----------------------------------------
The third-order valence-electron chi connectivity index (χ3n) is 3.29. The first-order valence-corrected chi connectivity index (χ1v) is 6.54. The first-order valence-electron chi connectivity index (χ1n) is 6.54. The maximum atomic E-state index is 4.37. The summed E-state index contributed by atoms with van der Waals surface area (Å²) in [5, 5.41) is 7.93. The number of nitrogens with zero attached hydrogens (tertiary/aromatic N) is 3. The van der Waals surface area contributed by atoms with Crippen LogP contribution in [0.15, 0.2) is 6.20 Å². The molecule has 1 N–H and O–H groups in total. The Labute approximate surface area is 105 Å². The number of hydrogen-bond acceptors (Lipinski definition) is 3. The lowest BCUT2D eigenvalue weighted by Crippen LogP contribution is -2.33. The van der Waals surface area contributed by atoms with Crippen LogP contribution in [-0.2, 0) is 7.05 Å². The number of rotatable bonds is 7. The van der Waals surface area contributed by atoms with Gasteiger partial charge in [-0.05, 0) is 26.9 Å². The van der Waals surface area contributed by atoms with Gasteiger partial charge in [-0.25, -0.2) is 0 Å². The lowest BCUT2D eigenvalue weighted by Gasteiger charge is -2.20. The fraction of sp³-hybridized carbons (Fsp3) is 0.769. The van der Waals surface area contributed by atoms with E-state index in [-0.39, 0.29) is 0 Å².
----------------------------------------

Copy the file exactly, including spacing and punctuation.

The third-order valence-electron chi connectivity index (χ3n) is 3.29. The first-order valence-corrected chi connectivity index (χ1v) is 6.54. The first-order valence-electron chi connectivity index (χ1n) is 6.54. The maximum atomic E-state index is 4.37. The summed E-state index contributed by atoms with van der Waals surface area (Å²) in [5, 5.41) is 7.93. The number of nitrogens with zero attached hydrogens (tertiary/aromatic N) is 3. The van der Waals surface area contributed by atoms with Crippen LogP contribution in [0.15, 0.2) is 6.20 Å². The molecule has 1 N–H and O–H groups in total. The Labute approximate surface area is 105 Å². The number of hydrogen-bond acceptors (Lipinski definition) is 3. The lowest BCUT2D eigenvalue weighted by Crippen LogP contribution is -2.33. The van der Waals surface area contributed by atoms with Crippen LogP contribution in [-0.2, 0) is 7.05 Å². The number of rotatable bonds is 7. The van der Waals surface area contributed by atoms with Gasteiger partial charge in [-0.05, 0) is 26.9 Å². The van der Waals surface area contributed by atoms with Gasteiger partial charge in [-0.25, -0.2) is 0 Å². The lowest BCUT2D eigenvalue weighted by Gasteiger charge is -2.20. The fraction of sp³-hybridized carbons (Fsp3) is 0.769. The van der Waals surface area contributed by atoms with E-state index in [-0.39, 0.29) is 0 Å².